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Britain 1850-1979. Reasons For the Growth of Democracy. Introduction. Outline why Britain could not be described as a democracy before 1832. Point out that during a period of a hundred years significant political changes took place which made the British political system democratic.

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britain 1850 1979

Britain 1850-1979

Reasons For the Growth of Democracy

  • Outline why Britain could not be described as a democracy before 1832.
  • Point out that during a period of a hundred years significant political changes took place which made the British political system democratic.
  • Then lead into your question and main factors.
industrial revolution
Industrial Revolution
  • Created a new wealthy middle class who resented the political domination of the upper class.
  • Rural to urban shift in the population highlighted the need for a redistribution of seats as industrial cities lacked MPs.
  • Town-dwellers wanted improvements in living and working conditions but had no political power.
french revolution
French Revolution
  • French Revolution 1789 led to the violent overthrow of the French King and upper class. There was concern that this could happen in Britain.
  • Led to the formation of Reform Societies e.g. Chartists, National Reform Union as people discussed the idea of political reform.
  • Upper class were determined to hold onto power and control any changes that took place.
pressure groups
Pressure Groups
  • After the 1832 Reform Act, pressure groups such as the Chartists campaigned for further change.
  • They called for radical changes e.g. universal male suffrage and attracted huge support but their People’s Charter was rejected by MPs and the movement died out by 1850.
  • By the turn of the century new groups arose, such as the Suffragists and Suffragettes who campaigned for women to get the vote.
  • The success of different groups can be debated but it could be argued they kept the issue of political reform on the political agenda.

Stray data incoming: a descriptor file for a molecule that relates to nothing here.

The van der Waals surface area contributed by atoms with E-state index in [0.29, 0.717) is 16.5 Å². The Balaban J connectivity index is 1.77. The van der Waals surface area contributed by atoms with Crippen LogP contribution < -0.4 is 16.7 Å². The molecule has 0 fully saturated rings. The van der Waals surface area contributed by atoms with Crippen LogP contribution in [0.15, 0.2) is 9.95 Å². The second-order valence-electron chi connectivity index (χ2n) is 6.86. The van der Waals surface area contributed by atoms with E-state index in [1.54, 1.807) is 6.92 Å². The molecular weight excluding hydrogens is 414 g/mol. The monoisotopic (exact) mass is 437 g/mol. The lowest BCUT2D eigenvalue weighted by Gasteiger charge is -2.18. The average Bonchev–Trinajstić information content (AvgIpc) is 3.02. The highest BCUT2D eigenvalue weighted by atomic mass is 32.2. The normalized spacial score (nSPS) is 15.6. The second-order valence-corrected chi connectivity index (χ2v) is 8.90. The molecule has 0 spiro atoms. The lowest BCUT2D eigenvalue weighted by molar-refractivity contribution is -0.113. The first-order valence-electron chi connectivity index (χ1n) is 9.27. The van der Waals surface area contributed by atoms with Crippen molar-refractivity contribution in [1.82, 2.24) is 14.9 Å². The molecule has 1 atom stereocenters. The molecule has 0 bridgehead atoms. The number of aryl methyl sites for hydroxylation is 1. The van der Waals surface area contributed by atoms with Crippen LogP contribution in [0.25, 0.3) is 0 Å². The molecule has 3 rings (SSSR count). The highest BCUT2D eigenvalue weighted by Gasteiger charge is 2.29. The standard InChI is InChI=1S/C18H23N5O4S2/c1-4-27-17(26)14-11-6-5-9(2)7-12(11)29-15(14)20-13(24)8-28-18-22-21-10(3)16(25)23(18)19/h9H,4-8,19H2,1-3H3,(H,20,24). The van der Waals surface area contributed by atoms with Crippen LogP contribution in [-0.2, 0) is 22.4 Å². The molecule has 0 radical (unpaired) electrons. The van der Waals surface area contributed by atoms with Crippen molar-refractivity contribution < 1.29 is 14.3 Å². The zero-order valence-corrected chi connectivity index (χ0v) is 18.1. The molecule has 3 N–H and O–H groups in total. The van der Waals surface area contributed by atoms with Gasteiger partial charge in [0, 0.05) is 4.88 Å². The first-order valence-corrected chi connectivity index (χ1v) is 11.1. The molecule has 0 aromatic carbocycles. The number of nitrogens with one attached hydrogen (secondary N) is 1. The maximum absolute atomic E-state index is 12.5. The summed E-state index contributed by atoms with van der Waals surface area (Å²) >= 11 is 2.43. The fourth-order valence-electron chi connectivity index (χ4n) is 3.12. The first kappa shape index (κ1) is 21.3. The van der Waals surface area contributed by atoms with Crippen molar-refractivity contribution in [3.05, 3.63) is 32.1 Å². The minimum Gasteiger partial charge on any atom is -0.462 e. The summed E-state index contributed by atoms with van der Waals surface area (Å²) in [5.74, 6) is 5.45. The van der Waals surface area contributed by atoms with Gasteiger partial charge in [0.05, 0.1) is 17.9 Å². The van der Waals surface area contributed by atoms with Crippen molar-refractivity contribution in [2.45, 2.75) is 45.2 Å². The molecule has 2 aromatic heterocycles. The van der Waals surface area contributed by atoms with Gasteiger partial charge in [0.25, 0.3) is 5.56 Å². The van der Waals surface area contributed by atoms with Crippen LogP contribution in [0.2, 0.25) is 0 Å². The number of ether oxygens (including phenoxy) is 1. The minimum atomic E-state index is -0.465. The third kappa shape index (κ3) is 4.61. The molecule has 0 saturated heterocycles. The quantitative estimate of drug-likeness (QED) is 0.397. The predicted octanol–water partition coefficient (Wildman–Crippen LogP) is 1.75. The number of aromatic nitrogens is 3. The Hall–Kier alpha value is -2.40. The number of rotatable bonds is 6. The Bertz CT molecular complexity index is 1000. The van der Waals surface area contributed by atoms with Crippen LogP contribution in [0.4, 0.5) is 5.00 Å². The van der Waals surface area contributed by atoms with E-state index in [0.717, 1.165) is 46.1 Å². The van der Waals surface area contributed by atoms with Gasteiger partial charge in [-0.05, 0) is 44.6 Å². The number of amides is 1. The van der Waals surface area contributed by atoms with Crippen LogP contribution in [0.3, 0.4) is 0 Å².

trade unions
Trade Unions
  • As democracy grew in Britain more of the working class had joined trade unions.
  • As the working class got the vote many who were in trade unions were encouraged to vote Liberal. But the Liberals were reluctant to appoint working class candidates.
  • Trade unions realised working class needed a political voice.
  • Along with other groups they helped to form the LRC in 1900.
  • LRC had its first major election breakthrough in 1906 after which it became known as the Labour Party
  • During 19th century there was a definite shift away from laissez faire towards collectivist ideas.
  • This was partly influenced by the fact that the working classes now had the vote and politicians had to consider the issues that affected them.
  • 1906-1914 Liberal Government introduced a range of social reforms. Introduction of National Insurance led to a political clash with the House of Lords and the passing of the 1911 Parliament Act.
impact of the first world war
Impact of the First World War
  • It could be argued that the war removed the issue of votes for women from the political agenda.
  • On the other hand the 1918 Act gave the rest of the male population the vote and women over 30. A reward for men who had served in the trenches and women who had served in the workplace.
  • It could be argued that the war speeded up political change in Britain.
  • Sum up the main factors which all played a part in the growth of democracy.
  • Address the question – which factor was the most important and justify with evidence.
  • Industrial Revolution was the most important factor – created first major demands for political change and once the first Reform Act was introduced, others would inevitably follow.